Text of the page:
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Prospects Daily: Cyprus rejects EU bail-out package, Portugal debt auction unaffected by Cyprus crisis, Russia retail sales slow

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Financial MarketsEuropean shares and the euro bounced back on Wednesday as Cyprus sought alternative to the EU’s bailout plan that was rejected by the nation’s parliament on Tuesday. The benchmark Stoxx Europe 600 Index gained 0.5% after sliding 1% in the previous three days, while the 17-nation currency advanced 0.5% to $1.2946 in morning trade, recovering from yesterday’s four month low of $1.28435. But investors remain concerned about the Cypriot situation.

Portugal raised 1.5B euros in a debt auction today where it sold €1.2 billion in 18-month Treasury bills at a rate of 1.506% down from 1.963% in January and the remaining €300 million in 3-month Treasury bills a yield of 0.757% up, slightly from 0.737%.

U.S. Treasuries declined after a two-day rally, with the 10-year yields climbing 4 basis points to 1.94%, as investors speculated that the Federal Reserve will maintain its monetary easing policy, supporting demand for higher-risk assets. The Federal Open Market Committee plans to release its statement from its two-day meeting today, which might provide some insights on the outlook of bond-buying program.

Developing-country stocks advanced for the first time in eight days, with the benchmark MSCI Emerging Market Index climbing 0.2%, as the rally in Chinese shares offset sharp declines in South Korea and Thailand. China’s Shanghai Composite Index jumped 2.7%, led by sharp gains in the financial and real estate sectors, while Russia’s Micex index rose 0.5%, the first gain in four days. In contrast, South Korea’s Kospi index fell 1%, the most in two months, and Thailand’s Set index slid 1.6%, the worst among Asian stock markets. 

High-income Economies…The Cypriot parliament rejected conditions for a €10 billion EU-ECB-IMF bailout package negotiated over the weekend. If no alternative source of funding is found and the troika maintains the current terms of the package, Cyprus’ banks risk losing access to ECB lending – which in turn could lead to a bank meltdown and, eventually a possible exit from the euro. Possible assistance from Russia, which has high levels of deposits in the Cypriot banking system, is being explored. Cypriot banks remain closed with no indication when they will reopen.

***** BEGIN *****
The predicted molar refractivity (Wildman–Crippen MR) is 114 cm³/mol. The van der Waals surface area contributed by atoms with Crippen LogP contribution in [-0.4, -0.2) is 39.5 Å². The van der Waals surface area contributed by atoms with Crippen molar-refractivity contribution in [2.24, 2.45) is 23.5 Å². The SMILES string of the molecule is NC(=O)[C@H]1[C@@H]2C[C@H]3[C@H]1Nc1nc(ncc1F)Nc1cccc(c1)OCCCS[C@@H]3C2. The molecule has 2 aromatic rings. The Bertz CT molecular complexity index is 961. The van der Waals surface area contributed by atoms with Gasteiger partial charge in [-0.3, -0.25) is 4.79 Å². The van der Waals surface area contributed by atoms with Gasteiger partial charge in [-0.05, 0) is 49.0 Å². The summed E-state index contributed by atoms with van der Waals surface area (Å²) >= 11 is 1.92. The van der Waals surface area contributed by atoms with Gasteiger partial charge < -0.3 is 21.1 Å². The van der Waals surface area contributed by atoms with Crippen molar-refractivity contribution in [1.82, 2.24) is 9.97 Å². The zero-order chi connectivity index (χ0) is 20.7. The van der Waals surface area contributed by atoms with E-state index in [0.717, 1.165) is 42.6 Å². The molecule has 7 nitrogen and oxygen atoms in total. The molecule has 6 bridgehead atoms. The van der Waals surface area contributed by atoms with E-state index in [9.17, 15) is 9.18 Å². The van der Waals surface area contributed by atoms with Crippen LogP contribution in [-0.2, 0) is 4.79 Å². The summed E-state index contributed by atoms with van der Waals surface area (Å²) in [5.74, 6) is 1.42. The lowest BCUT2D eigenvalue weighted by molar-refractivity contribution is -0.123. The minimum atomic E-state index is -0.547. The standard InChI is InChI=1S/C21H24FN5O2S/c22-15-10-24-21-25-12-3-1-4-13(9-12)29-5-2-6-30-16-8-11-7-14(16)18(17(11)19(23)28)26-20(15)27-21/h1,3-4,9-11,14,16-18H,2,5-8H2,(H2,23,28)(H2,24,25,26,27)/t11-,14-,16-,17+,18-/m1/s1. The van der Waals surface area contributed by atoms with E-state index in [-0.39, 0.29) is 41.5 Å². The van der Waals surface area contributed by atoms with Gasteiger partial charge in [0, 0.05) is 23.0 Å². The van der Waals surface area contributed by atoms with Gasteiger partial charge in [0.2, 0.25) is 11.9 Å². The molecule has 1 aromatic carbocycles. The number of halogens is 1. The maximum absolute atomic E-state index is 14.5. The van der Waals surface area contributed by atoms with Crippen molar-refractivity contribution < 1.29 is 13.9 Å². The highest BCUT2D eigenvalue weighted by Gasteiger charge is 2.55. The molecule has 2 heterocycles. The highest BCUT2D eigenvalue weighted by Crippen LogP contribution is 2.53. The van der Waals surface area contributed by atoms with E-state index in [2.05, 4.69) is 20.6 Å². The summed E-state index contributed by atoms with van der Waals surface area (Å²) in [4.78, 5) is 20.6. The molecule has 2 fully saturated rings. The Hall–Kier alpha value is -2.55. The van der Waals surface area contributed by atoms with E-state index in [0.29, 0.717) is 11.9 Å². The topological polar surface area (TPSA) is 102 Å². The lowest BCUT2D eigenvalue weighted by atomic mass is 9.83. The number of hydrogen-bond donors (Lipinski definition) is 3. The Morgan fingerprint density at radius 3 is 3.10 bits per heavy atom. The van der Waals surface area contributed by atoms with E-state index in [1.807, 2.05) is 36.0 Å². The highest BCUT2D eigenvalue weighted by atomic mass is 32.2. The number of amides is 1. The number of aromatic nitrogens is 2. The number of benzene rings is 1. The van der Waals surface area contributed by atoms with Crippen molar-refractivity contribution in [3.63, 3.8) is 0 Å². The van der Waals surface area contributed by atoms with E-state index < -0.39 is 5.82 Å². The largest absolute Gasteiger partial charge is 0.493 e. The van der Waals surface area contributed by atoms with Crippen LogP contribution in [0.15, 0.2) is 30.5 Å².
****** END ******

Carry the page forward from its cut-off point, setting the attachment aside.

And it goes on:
The troika package had included a bail-in of junior bank debt, an increase in corporate and capital income taxes, privatizations, and, in a break with previous EU practice, a €5.8bn levy placed on bank deposits that included accounts below the guarantee limit of €100k.

In Europe, the European Commission has ordered member countries to pay-off overdue “commercial debt” (unpaid arrears for goods and services rendered). Moreover, the settlement of such debt was to be considered a “mitigating factor” in budget assessments, signaling that countries wouldn’t be forced to make offsetting adjustments to budgets or debt levels. Italy has confirmed that it will unblock shortly the disbursement of some €70billion (4.7% of GDP) that the public sector owes to private companies. To this end, the government is likely to issue some new debt to cover the costs.

Developing EconomiesEast Asia and Pacific: Malaysia’s inflation rate In February increased to 1.5% (y/y), up from 1.3% (y/y) in January on the account of rising food and non-alcoholic beverage prices.

Europe and Central Asia: Russia’s retail sales in February slowed to 2.5% (y/y), lowest down from 3.5% in January, which is the slowest pace in almost three years. Meanwhile, unemployment edged downward to 5.8% from 6.0% in January.

Middle East and North Africa: Morocco’s inflation rate edged down in February to 2.2% (y/y) from 2.6% in the preceding month as prices of food and communication costs receded.

Sub-Saharan Africa: South Africa's inflation rate jumped to 5.9% (y/y) in February, up from 5.4% (y/y) in January and just shy of the central bank's 6% target ceiling. Inflation rate increases were due to higher fuel costs. Separately, South Africa's central bank kept its key interest rate at 5%, the lowest point in nearly four decades, in an attempt to revive tepid economic growth against the background of rising inflation.

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